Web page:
Remington Steele (1982) s01e13 Episode Script

A Good Night's Steele

- I'll see you in 15 minutes.
- [Gagging] Dr.
Marcus was strangled to death.
- I know why you're here, Mr.
Steele.
- You do? - Is he? - Asleep? Yes.
I'm a narcoleptic.
Sleep is my life.
- Then you'll sleep on it, huh? - If only I could.
Please.
I'm trying to get some sleep, and the only safe place seems to be your bed.
There's nothing to worry about.
Try to relax.
I will not fall asleep! Dr.
Wicker? [Gasps] [Laura] Try this for a deep, dark secret The great detective Remington Steele? He doesn't exist.
I invented him.
Follow I always loved excitement.
So I studied and apprenticed and put my name on an office.
But absolutely nobody knocked down my door.
A female private investigator seemed so feminine.
So I invented a superior.
A decidedly masculine superior.
Suddenly, there were cases around the block.
It was working like a charm.
Until the day he walked in with his blue eyes and mysterious past.
And before I knew it he assumed Remington Steele's identity.
Now I do the work, and he takes the bows.
It's a dangerous way to live but as long as people buy it I can get thejob done.
We never mix business with pleasure.
Well, almost never.
I don't even know his real name.
[Rhythmic Beeping] [Sustained Beep] [Rhythmic Beeping] [Woman Laughing] [Chuckling] You're in a bawdy mood tonight.
You're so tacky.
I love it.
Now? You gotta be kidding.
It's so late.
You're right.
I am tense.
[Chuckles] What exactly would you prescribe, Doctor? Really? Well, that is one proven cure.
[Chuckles] No.
Not there.
It's so cold.
And I'm in a warm mood tonight.
Not there either.
That's too dangerous.
Ah, you.
Where? Oh.
That does sound intriguing.
You've sold me.
Yeah.
I'll see you there in 15 minutes.
Okay.
Bye.
[Gagging] [Whistling] - [Doorbell Buzzing] - [Whistling Resumes] - [Buzzing Continues] - Coming.
Coming.
- [Buzzing Continues] - Yes, yes, yes.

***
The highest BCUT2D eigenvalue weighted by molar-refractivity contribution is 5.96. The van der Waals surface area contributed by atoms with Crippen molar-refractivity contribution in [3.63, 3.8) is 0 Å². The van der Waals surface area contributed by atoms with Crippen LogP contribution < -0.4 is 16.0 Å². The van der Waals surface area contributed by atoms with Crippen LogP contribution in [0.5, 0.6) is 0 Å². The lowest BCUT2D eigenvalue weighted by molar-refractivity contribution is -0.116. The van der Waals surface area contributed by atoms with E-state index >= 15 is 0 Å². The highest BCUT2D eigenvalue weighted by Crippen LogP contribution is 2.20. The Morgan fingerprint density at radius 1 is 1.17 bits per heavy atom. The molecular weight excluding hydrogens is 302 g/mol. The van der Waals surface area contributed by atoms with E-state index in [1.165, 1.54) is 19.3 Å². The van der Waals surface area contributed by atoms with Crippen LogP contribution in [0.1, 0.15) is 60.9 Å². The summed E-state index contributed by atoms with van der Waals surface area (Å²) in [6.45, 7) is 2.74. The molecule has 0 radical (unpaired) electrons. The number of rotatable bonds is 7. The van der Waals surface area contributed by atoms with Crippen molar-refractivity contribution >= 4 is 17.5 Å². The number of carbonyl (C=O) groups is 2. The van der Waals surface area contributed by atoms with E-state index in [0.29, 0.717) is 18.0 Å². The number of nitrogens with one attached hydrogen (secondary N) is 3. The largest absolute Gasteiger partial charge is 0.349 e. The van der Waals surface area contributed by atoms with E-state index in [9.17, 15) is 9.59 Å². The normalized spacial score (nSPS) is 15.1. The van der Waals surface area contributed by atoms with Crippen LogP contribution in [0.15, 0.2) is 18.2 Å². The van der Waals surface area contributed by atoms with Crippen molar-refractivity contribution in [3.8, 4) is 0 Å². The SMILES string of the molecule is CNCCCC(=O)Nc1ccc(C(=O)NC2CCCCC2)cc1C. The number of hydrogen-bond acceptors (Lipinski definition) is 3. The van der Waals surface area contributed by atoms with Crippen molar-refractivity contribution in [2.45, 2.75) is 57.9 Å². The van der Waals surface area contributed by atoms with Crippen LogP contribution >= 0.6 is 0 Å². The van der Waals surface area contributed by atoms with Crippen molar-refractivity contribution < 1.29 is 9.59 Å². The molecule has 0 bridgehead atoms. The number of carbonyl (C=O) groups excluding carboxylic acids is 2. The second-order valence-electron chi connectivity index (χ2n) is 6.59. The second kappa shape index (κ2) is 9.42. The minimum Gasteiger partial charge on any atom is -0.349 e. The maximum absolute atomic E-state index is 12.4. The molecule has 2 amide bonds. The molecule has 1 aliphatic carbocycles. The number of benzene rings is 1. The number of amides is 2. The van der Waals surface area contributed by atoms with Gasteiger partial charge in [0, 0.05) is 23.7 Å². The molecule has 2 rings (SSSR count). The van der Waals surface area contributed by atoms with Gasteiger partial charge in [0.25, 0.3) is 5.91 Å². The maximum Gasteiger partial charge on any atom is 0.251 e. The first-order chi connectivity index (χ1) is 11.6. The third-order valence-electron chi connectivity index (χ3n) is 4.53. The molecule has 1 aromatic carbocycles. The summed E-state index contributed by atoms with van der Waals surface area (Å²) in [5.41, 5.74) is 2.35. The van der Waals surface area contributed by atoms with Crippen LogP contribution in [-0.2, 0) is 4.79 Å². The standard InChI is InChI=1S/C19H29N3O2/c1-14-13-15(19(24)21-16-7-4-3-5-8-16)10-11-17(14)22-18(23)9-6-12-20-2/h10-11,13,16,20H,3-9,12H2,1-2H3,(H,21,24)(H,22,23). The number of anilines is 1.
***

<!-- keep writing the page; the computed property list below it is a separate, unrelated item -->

- Ah, Laura! You're early.
- I need to talk to you.
The need is mutual.
But I was hoping dinner tonight would provide ample opportunity.
That's another thing.
About dinner tonight - What is that smell? - Smell? My new aftershave perhaps.
- I'm sure whatever's on your mind can wait for a few more hours.
- No.
It seems to be coming from in here.
Laura, I'm prepared to accept responsibility for any reprehensible thing I may have done, providing I can do it over dinner tonight.
- What reprehensible thing? - Well, surely the reason you're here is because I've insulted some client mislaid some piece of evidence, committed some faux pas.
And then later, when we're both suitably dressed and the mood is set I promise to become a picture of repentance.
- Fair enough? - Does this sudden urge to repent have anything to do with the fact that your aftershave is burning? What? [Sniffing] No.
Oh, no, no! - You're cooking.
- Yes.
So much for the element of surprise.
You're cooking dinner.
I never knew you cooked.
Uh-huh.
I was counting on the shock to weaken your defenses.
Well, I just assumed that dinner meant some restaurant.
L-l I don't know what to say.
Say yes and let me make up the question.
- Oh, this is terrible.
- Actually, it's canard au vin rouge.
- The least you might do is taste it before passing judgment.
- No, no, no.
I meant you've gone to all this trouble, and I came here to cancel because something's come up, and I have to fill you in.
Cancel? You don't cancel canard au vin rouge.